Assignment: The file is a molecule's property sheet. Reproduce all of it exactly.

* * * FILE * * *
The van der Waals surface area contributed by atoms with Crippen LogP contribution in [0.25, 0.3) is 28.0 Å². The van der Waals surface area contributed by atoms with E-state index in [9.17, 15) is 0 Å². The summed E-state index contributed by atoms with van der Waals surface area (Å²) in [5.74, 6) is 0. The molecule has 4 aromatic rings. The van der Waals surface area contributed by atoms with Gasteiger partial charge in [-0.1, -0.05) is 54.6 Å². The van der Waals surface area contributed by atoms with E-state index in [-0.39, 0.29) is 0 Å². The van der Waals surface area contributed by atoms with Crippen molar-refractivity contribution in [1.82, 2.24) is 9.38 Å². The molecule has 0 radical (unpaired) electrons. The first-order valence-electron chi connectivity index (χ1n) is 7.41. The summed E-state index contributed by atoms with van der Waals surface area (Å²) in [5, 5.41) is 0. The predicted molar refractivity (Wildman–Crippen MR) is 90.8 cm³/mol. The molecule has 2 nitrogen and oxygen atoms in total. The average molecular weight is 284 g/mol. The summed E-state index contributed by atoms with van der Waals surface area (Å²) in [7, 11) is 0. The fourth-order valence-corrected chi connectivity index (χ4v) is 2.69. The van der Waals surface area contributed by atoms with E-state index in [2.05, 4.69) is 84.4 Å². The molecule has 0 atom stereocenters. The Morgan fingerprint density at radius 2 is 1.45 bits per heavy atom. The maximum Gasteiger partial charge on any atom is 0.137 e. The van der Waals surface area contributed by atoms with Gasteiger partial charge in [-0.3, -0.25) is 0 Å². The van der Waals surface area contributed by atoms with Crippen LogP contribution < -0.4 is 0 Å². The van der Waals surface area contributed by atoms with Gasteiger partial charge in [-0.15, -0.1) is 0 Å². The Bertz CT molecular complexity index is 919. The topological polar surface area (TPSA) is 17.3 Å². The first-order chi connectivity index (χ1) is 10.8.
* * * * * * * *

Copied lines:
The van der Waals surface area contributed by atoms with Crippen LogP contribution in [0.25, 0.3) is 28.0 Å². The van der Waals surface area contributed by atoms with E-state index in [9.17, 15) is 0 Å². The summed E-state index contributed by atoms with van der Waals surface area (Å²) in [5.74, 6) is 0. The molecule has 4 aromatic rings. The van der Waals surface area contributed by atoms with Gasteiger partial charge in [-0.1, -0.05) is 54.6 Å². The van der Waals surface area contributed by atoms with E-state index in [-0.39, 0.29) is 0 Å². The van der Waals surface area contributed by atoms with Crippen molar-refractivity contribution in [1.82, 2.24) is 9.38 Å². The molecule has 0 radical (unpaired) electrons. The first-order valence-electron chi connectivity index (χ1n) is 7.41. The summed E-state index contributed by atoms with van der Waals surface area (Å²) in [5, 5.41) is 0. The predicted molar refractivity (Wildman–Crippen MR) is 90.8 cm³/mol. The molecule has 2 nitrogen and oxygen atoms in total. The average molecular weight is 284 g/mol. The summed E-state index contributed by atoms with van der Waals surface area (Å²) in [7, 11) is 0. The fourth-order valence-corrected chi connectivity index (χ4v) is 2.69. The van der Waals surface area contributed by atoms with E-state index in [2.05, 4.69) is 84.4 Å². The molecule has 0 atom stereocenters. The Morgan fingerprint density at radius 2 is 1.45 bits per heavy atom. The maximum Gasteiger partial charge on any atom is 0.137 e. The van der Waals surface area contributed by atoms with Gasteiger partial charge in [-0.3, -0.25) is 0 Å². The van der Waals surface area contributed by atoms with Crippen LogP contribution < -0.4 is 0 Å². The van der Waals surface area contributed by atoms with Gasteiger partial charge in [-0.15, -0.1) is 0 Å². The Bertz CT molecular complexity index is 919. The topological polar surface area (TPSA) is 17.3 Å². The first-order chi connectivity index (χ1) is 10.8.